A series commissioned by Origin Theatre Company

Part 1 – Origin
by Mike Finn

It would seem wise to embark on a search for the origin of the word ‘origin’ with a certain degree of trepidation. Like crossing the proton energy beams in Ghostbusters or colliding particles in the Large Haydron Collider, seeking the origin of ‘origin’ might, at worst, precipitate the unraveling of the very fabric of the universe or, at best, lead down some etymological vortex at the bottom of which is the erasure of all the world’s dictionaries. Or maybe I’ve just been in lockdown too long.‘Chambers Dictionary of Etymology’ seemed like good place to start, boasting as it does of containing “the origins and development of over 25,000 words.”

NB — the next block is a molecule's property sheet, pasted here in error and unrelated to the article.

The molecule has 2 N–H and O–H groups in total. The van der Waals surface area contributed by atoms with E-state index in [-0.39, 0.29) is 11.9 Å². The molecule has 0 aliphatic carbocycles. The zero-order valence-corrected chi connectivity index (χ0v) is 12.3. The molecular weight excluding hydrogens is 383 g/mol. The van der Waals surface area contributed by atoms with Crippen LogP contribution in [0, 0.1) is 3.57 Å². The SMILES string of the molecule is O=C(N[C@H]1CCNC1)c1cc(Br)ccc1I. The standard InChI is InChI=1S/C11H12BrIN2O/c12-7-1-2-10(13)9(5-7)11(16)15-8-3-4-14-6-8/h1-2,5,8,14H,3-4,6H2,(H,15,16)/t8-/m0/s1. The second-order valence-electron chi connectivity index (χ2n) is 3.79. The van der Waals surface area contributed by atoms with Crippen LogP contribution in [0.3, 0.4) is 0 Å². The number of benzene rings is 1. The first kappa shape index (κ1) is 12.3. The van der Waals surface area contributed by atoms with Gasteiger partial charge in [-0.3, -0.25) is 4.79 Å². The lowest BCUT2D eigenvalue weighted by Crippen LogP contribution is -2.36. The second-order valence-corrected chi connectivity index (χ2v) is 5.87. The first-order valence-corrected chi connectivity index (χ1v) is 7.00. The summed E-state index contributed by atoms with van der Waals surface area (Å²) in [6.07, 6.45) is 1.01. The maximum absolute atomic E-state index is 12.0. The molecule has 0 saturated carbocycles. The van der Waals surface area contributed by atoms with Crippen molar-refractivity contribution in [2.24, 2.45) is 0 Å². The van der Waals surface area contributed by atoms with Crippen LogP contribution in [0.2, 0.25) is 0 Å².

Here we learn that before the year 1400 the word was spelled origyne and meant the “fact of arising from some ancestor.” The word was borrowed into English from the Old French origine which, in turn, came from the Latin orīginem, meaning “begining, source or birth.” That word, in turn, came from the Latin orīrī, meaning “to rise.” Speaking of rising, from Reader’s Digest ‘The Origins of Words & Phrases’ we learn that the word ‘Orient’ also has the Latin orīrī as its root, the countries of the East being called the Orient because the sun rises there. We have Geoffrey Chaucer to thank for the first recorded use of Orient – he slipped the word into the ‘Canterbury Tales’ around 1390. Co-incidentally, the phrase original sin, referring to the Christian concept of sin handed down from Adam and Eve, also made its debut in the ‘Canterbury Tales’. Webster’s Third New International Dictionary tells us that it’s a direct translation from the Medieval Latin phrase peccatum originale. Fair enough.One chap who had no truck with Adam and Eve was one Charles Robert Darwin. He’s responsible for one of the best known uses of the word ‘origin’. When, in 1859, he decided to name his study of evolution, ‘On The Origin Of The Species‘ he gave the word the sort of prominence that would only be eclipsed by the naming of a certain theatre company! And so we draw our study of the origin of ‘origin‘ to a close and, thankfully, the sky hasn’t fallen in. Yet.